Facebook has, however, taken steps to overcome this issue, and Reidenberg actually thinks that it’s the leader in the technology world on this subject. (He was one of the people who led the development of suicide prevention best practices for the technology industry.) Facebook has provided FAQs on suicide prevention, hired a health and well-being expert to its safety policy team, provided a list of resources whenever someone searches for suicide or self-harm, and rolled out an AI-based suicide prevention tool that can supposedly detect comments that are likely to include thoughts of suicide.
Facebook has even integrated suicide prevention tools into Facebook Live, where users can reach out to the person and report the incident to the company at the same time. However, Facebook has said it wouldn’t cut off the livestream, because it could “remove the opportunity for that person to receive help.” Though that’s controversial, Andrews supports this notion. “I understand that if this person is still alive, maybe there’s hope, maybe there’s something that can happen in the moment that will prevent them from doing it.”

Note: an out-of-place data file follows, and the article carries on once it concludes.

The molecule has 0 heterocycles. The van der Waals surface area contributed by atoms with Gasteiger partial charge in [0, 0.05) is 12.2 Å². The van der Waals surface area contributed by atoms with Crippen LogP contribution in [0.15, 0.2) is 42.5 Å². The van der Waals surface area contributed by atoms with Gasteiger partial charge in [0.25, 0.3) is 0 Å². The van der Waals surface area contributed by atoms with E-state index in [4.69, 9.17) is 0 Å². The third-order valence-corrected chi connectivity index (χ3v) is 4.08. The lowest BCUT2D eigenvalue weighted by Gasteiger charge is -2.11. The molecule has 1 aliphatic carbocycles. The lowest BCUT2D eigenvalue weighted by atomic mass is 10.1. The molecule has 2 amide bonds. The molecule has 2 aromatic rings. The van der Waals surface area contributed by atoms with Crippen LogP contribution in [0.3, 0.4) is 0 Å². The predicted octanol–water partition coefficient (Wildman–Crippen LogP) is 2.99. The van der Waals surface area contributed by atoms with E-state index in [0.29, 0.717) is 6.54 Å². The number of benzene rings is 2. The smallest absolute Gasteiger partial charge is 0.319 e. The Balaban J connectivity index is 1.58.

But unfortunately, as is the case with McNutt, there is also the risk of exposure and error. And the result can be traumatic. “There are some instances where technology hasn’t advanced fast enough to be able to necessarily stop every single bad thing from being shown,” Reidenberg said.
“Seeing these kinds of videos is very dangerous,” said Joel Dvoskin, a clinical psychologist at the University of Arizona College of Medicine. “One of the risk factors for suicide is if somebody in your family [died from] suicide. People you see on social media are like members of your family. If somebody is depressed or vulnerable or had given some thought to it, [seeing the video] makes it more salient as a possibility.”
As for that AI, both Reidenberg and Andrews say that it just hasn’t done a great job at rooting out harmful content. Take, for example, the failure to identify the video of the Christchurch mosque shooting because it was filmed in first-person or simply the more recent struggle in spotting and removing COVID-19 misinformation. Plus, no matter how good the AI gets, Andrews believes that bad actors will always be one step ahead.
“Could we have a completely automated and artificial intelligence program identify issues and lock them down? I think we’ll get better at that, but I think there’ll always be ways to circumvent that and fool the algorithm,” Andrews said. “I just don’t think it’s possible, although it’s something to strive for.”